Growing Fodder Hydroponically

Some types of fodder may be effectively grown in a hydroponic environment. Growing fodder, instead of feeding the "raw" grain to stock, can greatly increase the value of the grain. For instance, 1 ton of barley can be converted to 7 tons of fodder in less than two weeks. Hydroponics is the growing of plants without soil. ... Look up ton in Wiktionary, the free dictionary. ...


See also

Look up Fodder in
Wiktionary, the free dictionary.
Wikimedia Commons has media related to:
Fodder


Wikipedia does not have an article with this exact name. ... Wiktionary (a portmanteau of wiki and dictionary) is a multilingual, Web-based project to create a free content dictionary, available in over 150 languages. ... Image File history File links Commons-logo. ... The Wikimedia Commons (also called Wikicommons) is a repository of free content images, sound and other multimedia files. ... Forage is the herbaceous plant material (mainly grasses and legumes) eaten by grazing animals. ... Pastureland Pasture is land with lush herbaceous vegetation cover used for grazing of ungulates as part of a farm or ranch. ... The word grain has several meanings, most being descriptive of a small piece or particle. ... Cannon Fodder is an expression used to denote the treatment of armed forces as a worthless commodity to be expended. ...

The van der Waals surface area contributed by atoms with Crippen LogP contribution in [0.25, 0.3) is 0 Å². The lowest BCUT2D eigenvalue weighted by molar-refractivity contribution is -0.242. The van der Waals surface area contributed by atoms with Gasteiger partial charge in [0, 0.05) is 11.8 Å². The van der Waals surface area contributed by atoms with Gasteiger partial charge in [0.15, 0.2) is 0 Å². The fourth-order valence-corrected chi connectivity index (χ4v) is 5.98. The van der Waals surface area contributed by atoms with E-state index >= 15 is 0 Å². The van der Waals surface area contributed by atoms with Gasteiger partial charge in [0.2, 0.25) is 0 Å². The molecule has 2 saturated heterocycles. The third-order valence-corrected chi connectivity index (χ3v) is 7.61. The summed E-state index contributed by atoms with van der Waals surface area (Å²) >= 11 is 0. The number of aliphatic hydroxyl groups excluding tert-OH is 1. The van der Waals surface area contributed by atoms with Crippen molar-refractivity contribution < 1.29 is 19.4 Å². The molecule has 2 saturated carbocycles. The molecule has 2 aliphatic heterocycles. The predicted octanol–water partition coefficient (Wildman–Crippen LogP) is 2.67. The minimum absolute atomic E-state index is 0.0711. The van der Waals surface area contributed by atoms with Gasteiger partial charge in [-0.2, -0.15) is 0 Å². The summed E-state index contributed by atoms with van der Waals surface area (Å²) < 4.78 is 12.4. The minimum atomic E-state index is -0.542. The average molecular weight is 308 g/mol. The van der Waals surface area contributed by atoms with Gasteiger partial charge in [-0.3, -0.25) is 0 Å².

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Fodder - Wikipedia, the free encyclopedia (169 words)
In agriculture, fodder or animal feed is any foodstuff that is used specifically to feed livestock, such as cattle, sheep, chickens and pigs.
Fodder may be effectively grown in a hydroponic environment.
For instance, 1 ton of barley can be converted to 7 tons of fodder in less than two weeks.
  More results at FactBites »